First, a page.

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Diversity In Engineering Technology: An Nsf Project

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2004 Annual Conference


Salt Lake City, Utah

Publication Date

June 20, 2004

Start Date

June 20, 2004

End Date

June 23, 2004



Conference Session

Diversity: Women and Minorities in Engineering Technology

Page Count


Page Numbers

9.474.1 - 9.474.13



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Paper Authors

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Stephen Kuyath

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NOTE: The first page of text has been automatically extracted and included below in lieu of an abstract

Session: 1148

Diversity in Engineering Technology: An NSF Project

Stephen J. Kuyath

UNC Charlotte, Department of Engineering Technology

Abstract There is mounting evidence that a nationwide shortage of qualified high-tech workers will jeopardize the country’s economic future unless the United States takes more effective action to nurture the intellectual development of underrepresented groups so that the pool of scientists and engineers expands to include more women, minorities, and persons with disabilities. This paper will provide a global description of the Diversity in Engineering Technology project, funded by the National Science Foundation through the University of North Carolina at Charlotte, and detail our outreach program to underrepresented groups for engineering and engineering technology.

The project has three goals. The first is to increase the diversity of engineering technology students at the community colleges and ultimately at the university level. We will do this through establishing engineering and engineering technology clubs at twenty high schools in the Charlotte region. Students will participate in fun and engaging hands-on activities and competitions designed to pique their interest in math, physics, engineering and engineering technology.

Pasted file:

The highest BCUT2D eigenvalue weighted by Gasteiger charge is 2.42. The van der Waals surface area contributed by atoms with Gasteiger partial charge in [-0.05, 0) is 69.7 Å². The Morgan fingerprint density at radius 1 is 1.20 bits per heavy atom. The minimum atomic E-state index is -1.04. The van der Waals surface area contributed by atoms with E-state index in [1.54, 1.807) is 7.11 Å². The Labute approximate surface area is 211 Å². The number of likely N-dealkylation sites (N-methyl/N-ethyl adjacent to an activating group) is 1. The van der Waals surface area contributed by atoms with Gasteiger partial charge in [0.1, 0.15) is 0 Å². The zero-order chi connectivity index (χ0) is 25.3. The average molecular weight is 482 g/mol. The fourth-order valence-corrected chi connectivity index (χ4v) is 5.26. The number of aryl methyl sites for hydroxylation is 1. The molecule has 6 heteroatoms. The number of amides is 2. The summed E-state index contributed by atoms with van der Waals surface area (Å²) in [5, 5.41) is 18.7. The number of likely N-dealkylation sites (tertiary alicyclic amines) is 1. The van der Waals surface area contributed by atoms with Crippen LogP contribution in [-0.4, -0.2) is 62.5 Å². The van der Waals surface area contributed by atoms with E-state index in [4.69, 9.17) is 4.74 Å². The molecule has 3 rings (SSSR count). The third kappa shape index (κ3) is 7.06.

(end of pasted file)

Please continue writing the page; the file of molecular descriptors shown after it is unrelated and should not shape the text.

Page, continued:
The second goal is to increase student, parent, teacher and high school counselor awareness of and interest in the career and educational opportunities for students with aptitudes in math, science, engineering and technology. It has been confirmed through high school student interviews that few, if any, know or understand what engineering technology is. By raising the community awareness about engineering and engineering technology, it is believed that more students will enroll in these programs.

The third goal is to better align the curricula between the community colleges’ Associate of Applied Science (AAS) degree programs and UNC Charlotte’s Bachelor of Science in Engineering Technology (BSET) degree programs. UNC Charlotte currently has a 2+2 program, and is in the process of developing the lower division courses. Through a better alignment of the programs students will have more choices, have fewer problems in transferring classes between institutions, and be better prepared to finish a bachelor’s degree program.

Proceedings of the 2004 American Society for Engineering Education Annual Conference & Exposition Copyright © 2004, American Society for Engineering Education

Kuyath, S. (2004, June), Diversity In Engineering Technology: An Nsf Project Paper presented at 2004 Annual Conference, Salt Lake City, Utah. 10.18260/1-2--12801

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